evokeTo hear an agency claim to have been “positively affected” by the economic results of 2009 may seem outlandish to some, but Reid Connolly, president of evoke interaction, argues: “In one of the worse economies of our lifetime, we had what was our most successful year-to-date.”
Connolly says he bases this affirmation on the fact that the agency’s growth flourished over the past year, in terms of client-base, revenue (which nearly doubled in 2009 to around $8 million) and additional staff to support new business.
Though he admits that, in general, “marketing and advertising… may have seen a bit of a slump in spending, or at least a delay in spending” last year, the reality that pharma marketing is shifting toward digital is irrefutable.
“I think our clients are even more comfortable spending their budgets a little earlier this year than they were last year,” Connolly reasons, attributing this to digital.
Founded in 2006, evoke is in the Hunsworth Health family of companies, with offices in Manhattan and Philadelphia. The agency took on a whopping 28 new staff in 2009 (up from 17 in 2008) with plans to hire even more personnel in 2010. New executive hires from last year include Michelle Kelly, VP, group account director; Tom Donnelly, managing director; and Alex Vandevere, SVP, strategic development.
While the shop gained six new accounts in 2009—including consumer agency of record for Amgen and Pfizer’s Enbrel, and digital agency for consumers and HCPs for Daiichi-Sankyo’s Welchol—Connolly says that he encourages his staff to look at the big picture when measuring success at evoke: “Certainly, big achievements like account wins are great, but at the end of the day, account wins are short-lived when we are actually developing the work that’s going in the market, that’s driving our clients’ brands, that’s making all of our people feel good about the work that they’re doing every day.”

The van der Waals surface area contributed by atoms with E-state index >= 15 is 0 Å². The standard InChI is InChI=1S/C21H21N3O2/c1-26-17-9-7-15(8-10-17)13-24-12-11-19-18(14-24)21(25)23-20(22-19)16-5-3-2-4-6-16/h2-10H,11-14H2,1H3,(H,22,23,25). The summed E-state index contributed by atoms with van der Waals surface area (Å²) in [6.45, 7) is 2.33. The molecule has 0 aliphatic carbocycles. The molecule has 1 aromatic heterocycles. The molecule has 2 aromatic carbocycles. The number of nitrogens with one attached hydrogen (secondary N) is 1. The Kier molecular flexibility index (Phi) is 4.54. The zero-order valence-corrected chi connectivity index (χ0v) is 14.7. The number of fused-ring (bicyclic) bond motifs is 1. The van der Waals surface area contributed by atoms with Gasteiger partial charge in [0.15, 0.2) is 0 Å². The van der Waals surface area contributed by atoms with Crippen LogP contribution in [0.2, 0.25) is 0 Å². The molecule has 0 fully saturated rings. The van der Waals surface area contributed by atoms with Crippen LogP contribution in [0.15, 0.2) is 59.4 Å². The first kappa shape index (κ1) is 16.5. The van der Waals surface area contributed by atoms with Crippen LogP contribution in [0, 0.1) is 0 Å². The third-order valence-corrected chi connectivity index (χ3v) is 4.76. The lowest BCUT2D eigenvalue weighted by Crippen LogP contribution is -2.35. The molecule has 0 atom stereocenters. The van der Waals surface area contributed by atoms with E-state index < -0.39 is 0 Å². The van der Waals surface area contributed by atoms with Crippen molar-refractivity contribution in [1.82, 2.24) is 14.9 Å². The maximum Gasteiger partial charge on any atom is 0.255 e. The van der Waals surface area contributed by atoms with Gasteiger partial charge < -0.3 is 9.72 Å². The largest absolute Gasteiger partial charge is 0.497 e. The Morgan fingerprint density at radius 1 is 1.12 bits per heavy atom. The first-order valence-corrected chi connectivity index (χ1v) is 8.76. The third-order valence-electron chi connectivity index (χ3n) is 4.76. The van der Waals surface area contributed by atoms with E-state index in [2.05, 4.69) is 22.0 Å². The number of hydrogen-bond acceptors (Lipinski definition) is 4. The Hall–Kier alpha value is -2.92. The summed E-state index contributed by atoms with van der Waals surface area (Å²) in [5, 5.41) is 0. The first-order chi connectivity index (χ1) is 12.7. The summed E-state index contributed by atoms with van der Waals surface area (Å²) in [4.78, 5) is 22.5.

Along with the trend towards “more personalized engagement between both consumers and HCPs,” Connolly believes that agencies will soon be changing their marketing objectives towards attracting the healthcare audience in a more direct fashion.
“I think pharma’s still learning about new media and how to integrate that effectively into the overall marketing mix,” he says. “Pharmaceutical marketing is getting a lot smarter when it comes to actually developing and leveraging insights into audience groups, and kind of tailoring their messaging and attitudinal presentation standpoints… Although it’s not necessarily new this year, I think it’s getting more uptake and I think that will continue to be the case.”
One issue to remain aware of, Connolly points out, when considering increasingly interactive pharma marketing, is that it will be imperative to stay abreast of regulations concerning new media. “It looks like there will be new social media guidelines from the FDA,” he says. “We’ve been talking to our clients about it, saying, ‘Don’t expect big things from the guidelines’; even with the DTC guidelines, however many years ago that was, we’re still interpreting those every single day.”
An additional challenge that will arise across the industry in 2010, Connolly says, will be coping with pharma consolidation, which will become “one of those things where it’s outside of your control, so you hope it works out in some cases, and you’ll win some and you’ll lose some.”